The South African Truth and Reconciliation Commission (TRC) formed part of what is now regarded as an emergent trend of official state attempts at coming to terms with the aftermath of repressive regimes. This kind ofprocess, by necessity, involves a myriad of political, ethical and ofter also very personal complexities. In the same way as previous commissions of this kind, the TRC had to find a balance between so-called “truth finding”, retribution, reparations and the rather elusive concept of reconciliation. The mandate contained in the title of the Promotion of National Unity and Reconciliation Act (the 1995 Act) already established what were to be regarded as the priority concerns, namely “truth” and “reconciliation”. In the context of transitional justice this was regarded by many as a “middle road”, somewhere between impunity/amnesia at the one extreme and retribution/prosecution on the other. However, in the painstaking process of structuring the TRC proceedings it became clear that the trump ingredient, the panacea, was the concept of “truth”.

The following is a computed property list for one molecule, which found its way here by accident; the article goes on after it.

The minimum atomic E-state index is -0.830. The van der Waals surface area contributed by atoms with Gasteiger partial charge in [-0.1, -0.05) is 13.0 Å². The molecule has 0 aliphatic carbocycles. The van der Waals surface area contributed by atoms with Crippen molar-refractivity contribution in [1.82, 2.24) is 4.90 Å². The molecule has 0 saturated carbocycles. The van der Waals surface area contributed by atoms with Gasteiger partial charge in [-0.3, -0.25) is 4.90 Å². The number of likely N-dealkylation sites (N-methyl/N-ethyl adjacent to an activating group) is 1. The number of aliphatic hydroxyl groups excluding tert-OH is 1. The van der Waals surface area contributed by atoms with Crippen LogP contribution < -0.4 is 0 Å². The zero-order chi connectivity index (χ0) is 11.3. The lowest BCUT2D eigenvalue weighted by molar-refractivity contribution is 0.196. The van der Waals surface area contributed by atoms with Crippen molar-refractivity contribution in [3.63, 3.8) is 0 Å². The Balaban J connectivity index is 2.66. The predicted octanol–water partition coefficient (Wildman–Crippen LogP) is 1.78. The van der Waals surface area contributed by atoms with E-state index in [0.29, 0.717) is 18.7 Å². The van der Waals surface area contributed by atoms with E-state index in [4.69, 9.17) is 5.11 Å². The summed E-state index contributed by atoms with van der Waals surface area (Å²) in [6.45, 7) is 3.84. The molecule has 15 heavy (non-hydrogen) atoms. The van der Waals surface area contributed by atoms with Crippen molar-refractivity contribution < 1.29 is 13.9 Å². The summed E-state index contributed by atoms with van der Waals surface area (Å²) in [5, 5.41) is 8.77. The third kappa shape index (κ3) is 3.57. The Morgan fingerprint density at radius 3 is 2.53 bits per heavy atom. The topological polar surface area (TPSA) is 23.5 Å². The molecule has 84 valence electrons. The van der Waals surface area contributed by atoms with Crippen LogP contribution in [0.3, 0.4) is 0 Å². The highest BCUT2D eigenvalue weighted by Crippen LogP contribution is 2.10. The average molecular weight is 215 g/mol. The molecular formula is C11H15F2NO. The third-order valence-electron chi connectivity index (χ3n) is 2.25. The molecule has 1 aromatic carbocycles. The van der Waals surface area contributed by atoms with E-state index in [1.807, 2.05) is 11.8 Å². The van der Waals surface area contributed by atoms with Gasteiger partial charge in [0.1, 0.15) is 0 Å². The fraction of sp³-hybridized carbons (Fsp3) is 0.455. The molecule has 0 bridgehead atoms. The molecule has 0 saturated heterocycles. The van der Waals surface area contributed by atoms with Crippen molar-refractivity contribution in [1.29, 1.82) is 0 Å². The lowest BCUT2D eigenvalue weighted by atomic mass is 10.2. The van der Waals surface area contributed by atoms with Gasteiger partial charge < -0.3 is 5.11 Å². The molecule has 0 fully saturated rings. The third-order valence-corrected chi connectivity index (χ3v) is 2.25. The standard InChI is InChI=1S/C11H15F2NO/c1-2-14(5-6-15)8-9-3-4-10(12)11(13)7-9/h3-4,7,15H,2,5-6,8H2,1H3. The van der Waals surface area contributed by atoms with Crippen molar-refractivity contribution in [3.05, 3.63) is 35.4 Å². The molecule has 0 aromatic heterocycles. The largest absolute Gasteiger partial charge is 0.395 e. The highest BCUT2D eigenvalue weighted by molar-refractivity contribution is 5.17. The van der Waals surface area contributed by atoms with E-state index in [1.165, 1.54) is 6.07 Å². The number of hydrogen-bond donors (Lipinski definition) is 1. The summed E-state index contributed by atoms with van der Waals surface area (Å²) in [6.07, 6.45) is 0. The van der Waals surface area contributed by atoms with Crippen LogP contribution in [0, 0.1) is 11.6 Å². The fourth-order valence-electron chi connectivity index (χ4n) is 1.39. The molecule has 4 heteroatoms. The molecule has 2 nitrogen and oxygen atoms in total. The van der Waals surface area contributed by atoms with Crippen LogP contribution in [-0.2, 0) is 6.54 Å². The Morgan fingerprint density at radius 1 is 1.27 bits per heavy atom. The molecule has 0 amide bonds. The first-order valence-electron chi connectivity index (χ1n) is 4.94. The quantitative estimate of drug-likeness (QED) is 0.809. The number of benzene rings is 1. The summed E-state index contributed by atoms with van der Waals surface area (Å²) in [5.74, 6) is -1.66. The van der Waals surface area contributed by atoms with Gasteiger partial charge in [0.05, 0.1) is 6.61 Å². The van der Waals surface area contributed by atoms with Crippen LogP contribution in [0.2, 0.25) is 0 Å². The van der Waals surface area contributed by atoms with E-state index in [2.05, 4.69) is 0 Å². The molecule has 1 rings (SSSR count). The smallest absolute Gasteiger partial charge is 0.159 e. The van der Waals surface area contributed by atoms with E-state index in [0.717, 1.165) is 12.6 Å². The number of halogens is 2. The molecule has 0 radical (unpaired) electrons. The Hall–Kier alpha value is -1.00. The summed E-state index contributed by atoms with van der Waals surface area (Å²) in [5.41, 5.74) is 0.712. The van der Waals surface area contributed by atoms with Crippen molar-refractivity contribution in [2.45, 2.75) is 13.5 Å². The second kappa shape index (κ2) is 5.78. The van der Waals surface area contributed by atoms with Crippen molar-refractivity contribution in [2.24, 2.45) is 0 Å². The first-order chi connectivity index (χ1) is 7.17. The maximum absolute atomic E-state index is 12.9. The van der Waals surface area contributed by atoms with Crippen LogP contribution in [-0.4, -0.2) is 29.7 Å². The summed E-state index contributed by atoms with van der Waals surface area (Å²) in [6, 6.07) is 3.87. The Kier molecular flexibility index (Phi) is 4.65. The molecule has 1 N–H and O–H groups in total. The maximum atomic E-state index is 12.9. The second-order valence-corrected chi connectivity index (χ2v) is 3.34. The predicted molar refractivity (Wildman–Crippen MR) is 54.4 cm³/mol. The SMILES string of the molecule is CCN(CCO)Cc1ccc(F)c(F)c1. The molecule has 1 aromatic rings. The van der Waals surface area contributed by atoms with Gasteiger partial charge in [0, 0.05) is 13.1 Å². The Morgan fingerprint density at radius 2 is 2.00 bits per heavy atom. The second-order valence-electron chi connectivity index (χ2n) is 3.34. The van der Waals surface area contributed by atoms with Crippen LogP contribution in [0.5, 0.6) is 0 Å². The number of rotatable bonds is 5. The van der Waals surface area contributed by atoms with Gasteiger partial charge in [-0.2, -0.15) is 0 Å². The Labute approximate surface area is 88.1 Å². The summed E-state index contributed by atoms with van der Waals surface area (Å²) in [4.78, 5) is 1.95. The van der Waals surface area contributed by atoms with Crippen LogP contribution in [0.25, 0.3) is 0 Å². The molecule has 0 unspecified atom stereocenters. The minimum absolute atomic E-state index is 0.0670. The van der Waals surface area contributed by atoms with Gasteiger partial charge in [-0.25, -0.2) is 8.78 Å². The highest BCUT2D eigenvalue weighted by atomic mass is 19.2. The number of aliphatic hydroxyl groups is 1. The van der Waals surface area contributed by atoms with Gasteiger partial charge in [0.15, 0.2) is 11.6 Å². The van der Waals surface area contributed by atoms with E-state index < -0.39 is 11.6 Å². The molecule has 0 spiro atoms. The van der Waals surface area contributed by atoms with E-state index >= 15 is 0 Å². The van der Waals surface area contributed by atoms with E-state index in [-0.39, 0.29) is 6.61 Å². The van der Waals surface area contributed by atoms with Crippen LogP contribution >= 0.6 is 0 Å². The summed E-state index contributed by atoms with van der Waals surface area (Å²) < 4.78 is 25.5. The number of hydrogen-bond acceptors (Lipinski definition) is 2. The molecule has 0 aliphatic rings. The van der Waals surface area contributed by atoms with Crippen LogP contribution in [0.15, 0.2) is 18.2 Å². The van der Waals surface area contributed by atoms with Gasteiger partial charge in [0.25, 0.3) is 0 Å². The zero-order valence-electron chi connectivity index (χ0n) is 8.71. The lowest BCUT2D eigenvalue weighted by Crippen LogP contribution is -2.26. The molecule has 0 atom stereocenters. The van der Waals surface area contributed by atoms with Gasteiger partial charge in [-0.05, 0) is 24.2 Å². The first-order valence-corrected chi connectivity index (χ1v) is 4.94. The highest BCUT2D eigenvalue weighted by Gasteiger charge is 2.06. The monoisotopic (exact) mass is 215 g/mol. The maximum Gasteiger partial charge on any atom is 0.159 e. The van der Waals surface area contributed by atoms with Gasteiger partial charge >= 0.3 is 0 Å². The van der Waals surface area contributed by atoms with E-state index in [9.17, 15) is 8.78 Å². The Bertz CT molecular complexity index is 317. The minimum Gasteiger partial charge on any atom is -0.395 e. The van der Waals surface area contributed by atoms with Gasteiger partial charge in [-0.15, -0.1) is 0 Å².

It is important to remember, first, that this rather fragile process took place under heavy influences of divergent political concerns, and, second, that due to the volatility of the political situation and the real danger of an outbreak of uncontrollable violence, the stakes were regarded as extremely high. Although the TRC process is now regarded as part of the legal and social history of South Africa, it is important to not relegate the insights gained at the time of the hearings to a fixed historical archive, but to rather regard it as an ongoing and open process mediating between past and future. Evidently the past, even a very dramatic past, as experienced by many South Africans, gets overtaken by new political agendas and alliances and new social problems. There is, however, an enduring legacy of a nation struggling, still struggling, in the aftermath of a painful past. The argument will be that keeping the past open, not to seal the archive as “done and dusted”, even in the face of new and difficult circumstances, is called for.